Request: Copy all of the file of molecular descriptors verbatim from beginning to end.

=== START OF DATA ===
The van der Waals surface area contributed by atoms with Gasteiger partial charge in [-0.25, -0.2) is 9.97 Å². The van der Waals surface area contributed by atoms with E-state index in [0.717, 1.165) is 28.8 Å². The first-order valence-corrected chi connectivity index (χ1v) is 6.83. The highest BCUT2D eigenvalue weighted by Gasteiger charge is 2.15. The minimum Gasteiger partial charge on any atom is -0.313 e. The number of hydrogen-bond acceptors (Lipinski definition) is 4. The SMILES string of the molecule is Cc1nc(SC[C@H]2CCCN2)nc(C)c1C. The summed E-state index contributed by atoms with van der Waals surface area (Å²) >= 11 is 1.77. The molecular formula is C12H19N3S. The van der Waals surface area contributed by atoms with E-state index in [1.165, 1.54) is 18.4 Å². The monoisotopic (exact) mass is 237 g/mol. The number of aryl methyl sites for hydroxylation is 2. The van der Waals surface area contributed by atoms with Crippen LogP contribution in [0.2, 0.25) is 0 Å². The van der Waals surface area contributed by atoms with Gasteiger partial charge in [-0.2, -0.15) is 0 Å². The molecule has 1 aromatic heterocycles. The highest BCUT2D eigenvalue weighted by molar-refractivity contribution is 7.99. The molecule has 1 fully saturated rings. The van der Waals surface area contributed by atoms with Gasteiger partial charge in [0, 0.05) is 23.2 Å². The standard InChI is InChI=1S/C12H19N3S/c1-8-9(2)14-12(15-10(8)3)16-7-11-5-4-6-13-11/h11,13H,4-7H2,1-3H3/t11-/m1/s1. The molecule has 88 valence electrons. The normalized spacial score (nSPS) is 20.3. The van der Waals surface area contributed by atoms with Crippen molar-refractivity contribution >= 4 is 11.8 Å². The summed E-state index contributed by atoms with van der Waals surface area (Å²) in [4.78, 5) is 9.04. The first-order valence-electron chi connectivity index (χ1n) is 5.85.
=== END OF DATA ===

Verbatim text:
The van der Waals surface area contributed by atoms with Gasteiger partial charge in [-0.25, -0.2) is 9.97 Å². The van der Waals surface area contributed by atoms with E-state index in [0.717, 1.165) is 28.8 Å². The first-order valence-corrected chi connectivity index (χ1v) is 6.83. The highest BCUT2D eigenvalue weighted by Gasteiger charge is 2.15. The minimum Gasteiger partial charge on any atom is -0.313 e. The number of hydrogen-bond acceptors (Lipinski definition) is 4. The SMILES string of the molecule is Cc1nc(SC[C@H]2CCCN2)nc(C)c1C. The summed E-state index contributed by atoms with van der Waals surface area (Å²) >= 11 is 1.77. The molecular formula is C12H19N3S. The van der Waals surface area contributed by atoms with E-state index in [1.165, 1.54) is 18.4 Å². The monoisotopic (exact) mass is 237 g/mol. The number of aryl methyl sites for hydroxylation is 2. The van der Waals surface area contributed by atoms with Crippen LogP contribution in [0.2, 0.25) is 0 Å². The van der Waals surface area contributed by atoms with Gasteiger partial charge in [-0.2, -0.15) is 0 Å². The molecule has 1 aromatic heterocycles. The highest BCUT2D eigenvalue weighted by molar-refractivity contribution is 7.99. The molecule has 1 fully saturated rings. The van der Waals surface area contributed by atoms with Gasteiger partial charge in [0, 0.05) is 23.2 Å². The standard InChI is InChI=1S/C12H19N3S/c1-8-9(2)14-12(15-10(8)3)16-7-11-5-4-6-13-11/h11,13H,4-7H2,1-3H3/t11-/m1/s1. The molecule has 88 valence electrons. The normalized spacial score (nSPS) is 20.3. The van der Waals surface area contributed by atoms with Crippen molar-refractivity contribution >= 4 is 11.8 Å². The summed E-state index contributed by atoms with van der Waals surface area (Å²) in [4.78, 5) is 9.04. The first-order valence-electron chi connectivity index (χ1n) is 5.85.